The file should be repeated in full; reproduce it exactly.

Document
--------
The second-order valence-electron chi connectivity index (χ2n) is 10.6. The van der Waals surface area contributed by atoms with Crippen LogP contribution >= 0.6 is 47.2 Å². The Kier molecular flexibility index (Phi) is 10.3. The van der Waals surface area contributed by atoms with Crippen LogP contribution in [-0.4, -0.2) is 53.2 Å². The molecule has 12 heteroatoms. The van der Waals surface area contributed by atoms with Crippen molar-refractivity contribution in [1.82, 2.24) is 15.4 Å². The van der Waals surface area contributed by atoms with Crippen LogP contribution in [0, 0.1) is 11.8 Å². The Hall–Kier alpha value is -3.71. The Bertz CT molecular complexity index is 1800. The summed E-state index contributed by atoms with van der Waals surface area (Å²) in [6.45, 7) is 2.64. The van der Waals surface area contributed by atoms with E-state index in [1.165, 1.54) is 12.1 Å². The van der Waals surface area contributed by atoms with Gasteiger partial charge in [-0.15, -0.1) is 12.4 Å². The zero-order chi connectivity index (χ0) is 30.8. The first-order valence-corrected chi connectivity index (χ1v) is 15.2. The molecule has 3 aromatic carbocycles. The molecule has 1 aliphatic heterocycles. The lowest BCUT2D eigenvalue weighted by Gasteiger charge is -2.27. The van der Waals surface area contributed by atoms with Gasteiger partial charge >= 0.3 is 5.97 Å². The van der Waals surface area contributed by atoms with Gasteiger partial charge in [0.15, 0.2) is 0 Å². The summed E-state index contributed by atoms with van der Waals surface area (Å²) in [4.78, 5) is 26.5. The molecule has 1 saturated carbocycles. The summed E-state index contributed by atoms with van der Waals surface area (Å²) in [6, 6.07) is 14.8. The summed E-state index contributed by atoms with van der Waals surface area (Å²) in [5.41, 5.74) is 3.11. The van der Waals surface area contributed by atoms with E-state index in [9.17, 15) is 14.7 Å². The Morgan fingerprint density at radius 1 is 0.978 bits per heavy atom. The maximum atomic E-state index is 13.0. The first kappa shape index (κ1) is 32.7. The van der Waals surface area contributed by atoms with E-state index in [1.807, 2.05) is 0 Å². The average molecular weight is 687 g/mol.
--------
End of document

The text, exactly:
The second-order valence-electron chi connectivity index (χ2n) is 10.6. The van der Waals surface area contributed by atoms with Crippen LogP contribution >= 0.6 is 47.2 Å². The Kier molecular flexibility index (Phi) is 10.3. The van der Waals surface area contributed by atoms with Crippen LogP contribution in [-0.4, -0.2) is 53.2 Å². The molecule has 12 heteroatoms. The van der Waals surface area contributed by atoms with Crippen molar-refractivity contribution in [1.82, 2.24) is 15.4 Å². The van der Waals surface area contributed by atoms with Crippen LogP contribution in [0, 0.1) is 11.8 Å². The Hall–Kier alpha value is -3.71. The Bertz CT molecular complexity index is 1800. The summed E-state index contributed by atoms with van der Waals surface area (Å²) in [6.45, 7) is 2.64. The van der Waals surface area contributed by atoms with E-state index in [1.165, 1.54) is 12.1 Å². The van der Waals surface area contributed by atoms with Gasteiger partial charge in [-0.15, -0.1) is 12.4 Å². The zero-order chi connectivity index (χ0) is 30.8. The first-order valence-corrected chi connectivity index (χ1v) is 15.2. The molecule has 3 aromatic carbocycles. The molecule has 1 aliphatic heterocycles. The lowest BCUT2D eigenvalue weighted by Gasteiger charge is -2.27. The van der Waals surface area contributed by atoms with Gasteiger partial charge >= 0.3 is 5.97 Å². The van der Waals surface area contributed by atoms with Gasteiger partial charge in [0.15, 0.2) is 0 Å². The summed E-state index contributed by atoms with van der Waals surface area (Å²) in [4.78, 5) is 26.5. The molecule has 1 saturated carbocycles. The summed E-state index contributed by atoms with van der Waals surface area (Å²) in [6, 6.07) is 14.8. The summed E-state index contributed by atoms with van der Waals surface area (Å²) in [5.41, 5.74) is 3.11. The van der Waals surface area contributed by atoms with E-state index in [9.17, 15) is 14.7 Å². The Morgan fingerprint density at radius 1 is 0.978 bits per heavy atom. The maximum atomic E-state index is 13.0. The first kappa shape index (κ1) is 32.7. The van der Waals surface area contributed by atoms with E-state index in [1.807, 2.05) is 0 Å². The average molecular weight is 687 g/mol.